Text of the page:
But I didn’t want to write just a simple story of a person who discovers such a power and uses it to get even with those he has perceived to have wronged him, but finally gets his comeuppance, either through the workings of fate or through the dictates of his own guilt.  That could be a good story, but it seemed too obvious to me.  There had to be more to it.

Also, where on Earth would someone find such a sentence?  Probably nowhere that really was on Earth, at least not in the ordinary way.  It certainly wouldn’t be likely to originate anywhere in the human realm.  And it would be unlikely to stand on its own, but would surely be found in some ancient, dreadful tome, full of many such tidbits of terrible, arcane knowledge.  When imagining such a tome, what springs into the mind of any lover of horror literature but the works of H.P. Lovecraft?  I wouldn’t literally want to bring the Necronomicon itself into my story, certainly not in its original version (so to speak), but why not have some related text appear?  And where better for it to appear but in a library, perhaps in some hidden room that isn’t normally accessible by patrons, but which might, at just the right time, be opened for a person of just the right type of mind?

And that was that.  The story, more or less, was born.  Of course, a tome of Lovecraftian nature would not merely be content to have its bearer haplessly—or even willfully—use the power within to kill random or targeted humans.  (It almost goes without saying that such a dark repository of knowledge would have a mind and purposes of its own.)  Why would it bother to do such a thing?  Humans, after all, from the point of view of the gods and demons of the Cthulhu mythos, are as ephemeral as mayflies; a single human life—or even a thousand—brought up short might momentarily entertain such creatures, but could hardly be a matter of importance, worthy of any effort.  There had to be some greater motive, some other purpose, at hand.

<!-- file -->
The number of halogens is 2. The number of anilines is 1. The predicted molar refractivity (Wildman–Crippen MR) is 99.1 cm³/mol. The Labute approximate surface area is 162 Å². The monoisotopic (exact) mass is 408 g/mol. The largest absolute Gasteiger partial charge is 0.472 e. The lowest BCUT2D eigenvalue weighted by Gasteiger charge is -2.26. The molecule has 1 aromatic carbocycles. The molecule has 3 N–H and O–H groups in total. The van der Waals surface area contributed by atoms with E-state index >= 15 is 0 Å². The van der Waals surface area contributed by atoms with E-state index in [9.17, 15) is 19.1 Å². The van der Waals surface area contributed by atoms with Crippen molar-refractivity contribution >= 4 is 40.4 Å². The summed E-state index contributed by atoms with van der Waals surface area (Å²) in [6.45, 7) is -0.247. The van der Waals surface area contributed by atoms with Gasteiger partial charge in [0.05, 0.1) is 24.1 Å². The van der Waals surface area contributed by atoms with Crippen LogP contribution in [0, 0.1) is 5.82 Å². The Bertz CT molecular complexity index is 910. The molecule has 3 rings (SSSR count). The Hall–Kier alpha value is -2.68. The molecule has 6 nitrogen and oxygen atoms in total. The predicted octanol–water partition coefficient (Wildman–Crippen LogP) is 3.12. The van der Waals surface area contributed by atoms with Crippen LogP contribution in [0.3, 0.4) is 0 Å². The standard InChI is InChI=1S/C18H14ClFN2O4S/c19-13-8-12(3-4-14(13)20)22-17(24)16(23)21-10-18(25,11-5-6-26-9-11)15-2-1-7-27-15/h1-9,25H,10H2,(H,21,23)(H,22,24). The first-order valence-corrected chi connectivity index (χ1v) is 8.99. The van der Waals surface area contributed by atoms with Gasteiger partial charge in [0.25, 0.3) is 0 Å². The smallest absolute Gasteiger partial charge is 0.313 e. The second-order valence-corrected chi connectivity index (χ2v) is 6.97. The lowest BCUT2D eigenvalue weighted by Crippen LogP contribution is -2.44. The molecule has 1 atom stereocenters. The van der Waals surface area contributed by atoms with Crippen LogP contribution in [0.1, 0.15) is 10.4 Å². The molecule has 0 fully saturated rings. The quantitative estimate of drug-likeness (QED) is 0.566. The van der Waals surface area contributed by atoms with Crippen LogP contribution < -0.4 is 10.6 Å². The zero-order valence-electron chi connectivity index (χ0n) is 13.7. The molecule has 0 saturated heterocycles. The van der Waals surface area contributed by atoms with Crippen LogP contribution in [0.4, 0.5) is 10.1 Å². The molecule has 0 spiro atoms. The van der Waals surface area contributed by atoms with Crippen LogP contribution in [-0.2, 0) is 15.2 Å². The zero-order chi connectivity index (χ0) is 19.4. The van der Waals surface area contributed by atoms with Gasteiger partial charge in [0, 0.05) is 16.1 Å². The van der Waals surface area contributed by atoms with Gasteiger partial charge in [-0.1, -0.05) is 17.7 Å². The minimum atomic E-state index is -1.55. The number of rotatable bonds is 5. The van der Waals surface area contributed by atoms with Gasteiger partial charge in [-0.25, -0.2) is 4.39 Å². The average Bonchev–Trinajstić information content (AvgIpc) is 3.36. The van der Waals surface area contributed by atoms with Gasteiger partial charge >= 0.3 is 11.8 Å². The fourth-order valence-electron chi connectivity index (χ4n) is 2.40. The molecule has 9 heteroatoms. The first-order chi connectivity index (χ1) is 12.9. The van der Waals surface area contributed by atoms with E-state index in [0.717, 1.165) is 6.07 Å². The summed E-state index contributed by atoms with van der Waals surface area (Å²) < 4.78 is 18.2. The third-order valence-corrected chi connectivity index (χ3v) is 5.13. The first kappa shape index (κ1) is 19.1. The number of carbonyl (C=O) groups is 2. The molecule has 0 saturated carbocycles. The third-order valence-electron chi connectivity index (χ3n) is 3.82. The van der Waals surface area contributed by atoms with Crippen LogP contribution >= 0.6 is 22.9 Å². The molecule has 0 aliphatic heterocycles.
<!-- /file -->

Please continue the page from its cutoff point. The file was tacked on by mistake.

Thus, the protagonist (we can hardly call him “hero”) of the story learns, even as he discovers the effect of the single legible, if unintelligible, sentence in this strange but strangely fascinating book, and uses it, that there are other effects to its use beyond simply bringing death to those who hear it.  Gradually, he becomes aware of a deeper, more terrible secret to the book, and to our flimsy, soap-bubble universe, behind which lies the true reality of the dark, Outer Gods…gods which have no need for any human worship.

Of course, no mortal could encounter such information and remain unscathed.  Insanity is one of the most common findings among Lovecraft’s characters, but even that might be mild compared to other fates.  Needless to say, the protagonist of The Death Sentence is not unaffected by his encounter with the book and the titular sentence.  By the end of the story, it’s difficult to say where his new fate will lead him, but it’s unlikely to be a destination that the rest of us would want him to choose.  Unfortunately, we’re not likely to be given a choice.